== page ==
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Internal and external NMR signals from a variety of plant cells and plant tissues can be resolved by changing the bulk magnetic susceptibility (BMS) of the perfusing medium with [Gd (EDTA)] - or Dy(DTPA-BMA). This separation is observed in samples consisting of cylindrical cells oriented along the B 0 field, and is consistent with established theoretical predictions about BMS effects. Evidence is presented that the shifted signals represent material outside the tissue as well as some contribution from intercellular spaces and cell walls, while intracellular signals are unshifted. The paramagnetic complexes used to separate the signals are shown to be nontoxic and to have no effect on a number of transport processes. The method has been applied to roots, shoots, and giant algal cells, facilitating the interpretation of the in vivo spectra from a range of biologically important magnetic isotopes. The potential of the method for studies of transport is illustrated with experiments showing: (i) 14 N/ 15 N isotopic exchange of nitrate in roots; (ii) the influx of HDO into root and shoot segments; and (iii) the use of saturation transfer to follow water movement into and out of plant cells. © 1997 Academic Press.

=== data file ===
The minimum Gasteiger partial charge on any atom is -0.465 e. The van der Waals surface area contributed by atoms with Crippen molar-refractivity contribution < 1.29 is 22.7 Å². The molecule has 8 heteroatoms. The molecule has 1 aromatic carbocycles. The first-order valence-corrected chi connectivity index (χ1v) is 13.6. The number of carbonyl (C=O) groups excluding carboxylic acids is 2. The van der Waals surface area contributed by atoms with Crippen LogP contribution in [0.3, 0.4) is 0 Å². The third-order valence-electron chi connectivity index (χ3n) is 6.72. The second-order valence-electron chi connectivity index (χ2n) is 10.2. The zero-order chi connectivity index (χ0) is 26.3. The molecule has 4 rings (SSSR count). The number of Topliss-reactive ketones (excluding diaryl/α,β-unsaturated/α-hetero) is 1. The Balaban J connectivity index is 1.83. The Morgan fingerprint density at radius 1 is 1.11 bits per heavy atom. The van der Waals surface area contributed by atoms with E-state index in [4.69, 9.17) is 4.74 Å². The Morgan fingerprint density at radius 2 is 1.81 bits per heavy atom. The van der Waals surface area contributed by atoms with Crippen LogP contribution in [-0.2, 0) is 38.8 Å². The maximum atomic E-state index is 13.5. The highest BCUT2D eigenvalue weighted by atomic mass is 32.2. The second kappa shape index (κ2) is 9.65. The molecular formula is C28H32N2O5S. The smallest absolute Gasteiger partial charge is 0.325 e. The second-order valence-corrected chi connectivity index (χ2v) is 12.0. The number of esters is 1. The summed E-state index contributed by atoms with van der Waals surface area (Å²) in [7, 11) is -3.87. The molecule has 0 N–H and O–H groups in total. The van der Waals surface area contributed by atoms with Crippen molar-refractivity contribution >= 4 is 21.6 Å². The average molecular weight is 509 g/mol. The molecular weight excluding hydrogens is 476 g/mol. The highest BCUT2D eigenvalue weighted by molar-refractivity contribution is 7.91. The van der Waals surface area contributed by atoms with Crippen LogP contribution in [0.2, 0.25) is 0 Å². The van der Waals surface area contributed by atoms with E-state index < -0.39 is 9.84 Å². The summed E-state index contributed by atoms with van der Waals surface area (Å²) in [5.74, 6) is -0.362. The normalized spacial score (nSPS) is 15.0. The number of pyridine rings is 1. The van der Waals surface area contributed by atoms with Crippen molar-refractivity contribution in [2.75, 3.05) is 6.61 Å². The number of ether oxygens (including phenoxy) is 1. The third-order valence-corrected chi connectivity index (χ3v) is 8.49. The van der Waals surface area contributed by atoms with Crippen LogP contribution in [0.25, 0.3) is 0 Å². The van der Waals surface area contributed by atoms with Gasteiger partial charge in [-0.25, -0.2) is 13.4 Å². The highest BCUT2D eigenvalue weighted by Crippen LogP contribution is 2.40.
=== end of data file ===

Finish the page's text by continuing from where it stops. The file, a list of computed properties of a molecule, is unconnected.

Type

Journal article

Journal

Journal of Magnetic Resonance

Publication Date

01/07/1997

Volume

127

Pages

17 - 25